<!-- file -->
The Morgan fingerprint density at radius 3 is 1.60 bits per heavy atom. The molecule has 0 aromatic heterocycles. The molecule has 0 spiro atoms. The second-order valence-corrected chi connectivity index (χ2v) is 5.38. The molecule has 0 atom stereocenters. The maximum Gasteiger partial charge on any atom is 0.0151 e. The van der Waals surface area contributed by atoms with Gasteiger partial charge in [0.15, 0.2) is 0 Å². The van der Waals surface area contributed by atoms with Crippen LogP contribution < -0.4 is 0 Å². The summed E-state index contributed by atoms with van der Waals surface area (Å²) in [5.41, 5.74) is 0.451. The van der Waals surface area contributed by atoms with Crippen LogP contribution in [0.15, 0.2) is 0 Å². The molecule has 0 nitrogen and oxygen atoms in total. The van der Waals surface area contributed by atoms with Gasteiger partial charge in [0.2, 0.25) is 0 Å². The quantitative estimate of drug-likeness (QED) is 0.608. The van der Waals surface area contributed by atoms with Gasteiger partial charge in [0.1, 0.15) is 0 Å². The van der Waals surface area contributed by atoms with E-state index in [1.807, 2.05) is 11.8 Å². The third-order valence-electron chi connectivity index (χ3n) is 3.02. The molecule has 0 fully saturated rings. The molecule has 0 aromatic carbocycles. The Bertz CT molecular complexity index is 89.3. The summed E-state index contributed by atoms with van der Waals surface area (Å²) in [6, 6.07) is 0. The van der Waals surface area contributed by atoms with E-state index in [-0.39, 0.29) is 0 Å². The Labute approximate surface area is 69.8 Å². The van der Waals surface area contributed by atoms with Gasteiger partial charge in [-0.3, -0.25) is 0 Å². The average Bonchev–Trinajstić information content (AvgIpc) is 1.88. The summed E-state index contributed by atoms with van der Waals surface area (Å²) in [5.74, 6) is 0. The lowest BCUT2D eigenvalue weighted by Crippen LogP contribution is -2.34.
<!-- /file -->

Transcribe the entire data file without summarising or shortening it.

The Morgan fingerprint density at radius 3 is 1.60 bits per heavy atom. The molecule has 0 aromatic heterocycles. The molecule has 0 spiro atoms. The second-order valence-corrected chi connectivity index (χ2v) is 5.38. The molecule has 0 atom stereocenters. The maximum Gasteiger partial charge on any atom is 0.0151 e. The van der Waals surface area contributed by atoms with Gasteiger partial charge in [0.15, 0.2) is 0 Å². The van der Waals surface area contributed by atoms with Crippen LogP contribution < -0.4 is 0 Å². The summed E-state index contributed by atoms with van der Waals surface area (Å²) in [5.41, 5.74) is 0.451. The van der Waals surface area contributed by atoms with Crippen LogP contribution in [0.15, 0.2) is 0 Å². The molecule has 0 nitrogen and oxygen atoms in total. The van der Waals surface area contributed by atoms with Gasteiger partial charge in [0.2, 0.25) is 0 Å². The quantitative estimate of drug-likeness (QED) is 0.608. The van der Waals surface area contributed by atoms with Gasteiger partial charge in [0.1, 0.15) is 0 Å². The van der Waals surface area contributed by atoms with E-state index in [1.807, 2.05) is 11.8 Å². The third-order valence-electron chi connectivity index (χ3n) is 3.02. The molecule has 0 fully saturated rings. The molecule has 0 aromatic carbocycles. The Bertz CT molecular complexity index is 89.3. The summed E-state index contributed by atoms with van der Waals surface area (Å²) in [6, 6.07) is 0. The van der Waals surface area contributed by atoms with E-state index in [-0.39, 0.29) is 0 Å². The Labute approximate surface area is 69.8 Å². The van der Waals surface area contributed by atoms with Gasteiger partial charge in [-0.3, -0.25) is 0 Å². The average Bonchev–Trinajstić information content (AvgIpc) is 1.88. The summed E-state index contributed by atoms with van der Waals surface area (Å²) in [5.74, 6) is 0. The lowest BCUT2D eigenvalue weighted by Crippen LogP contribution is -2.34.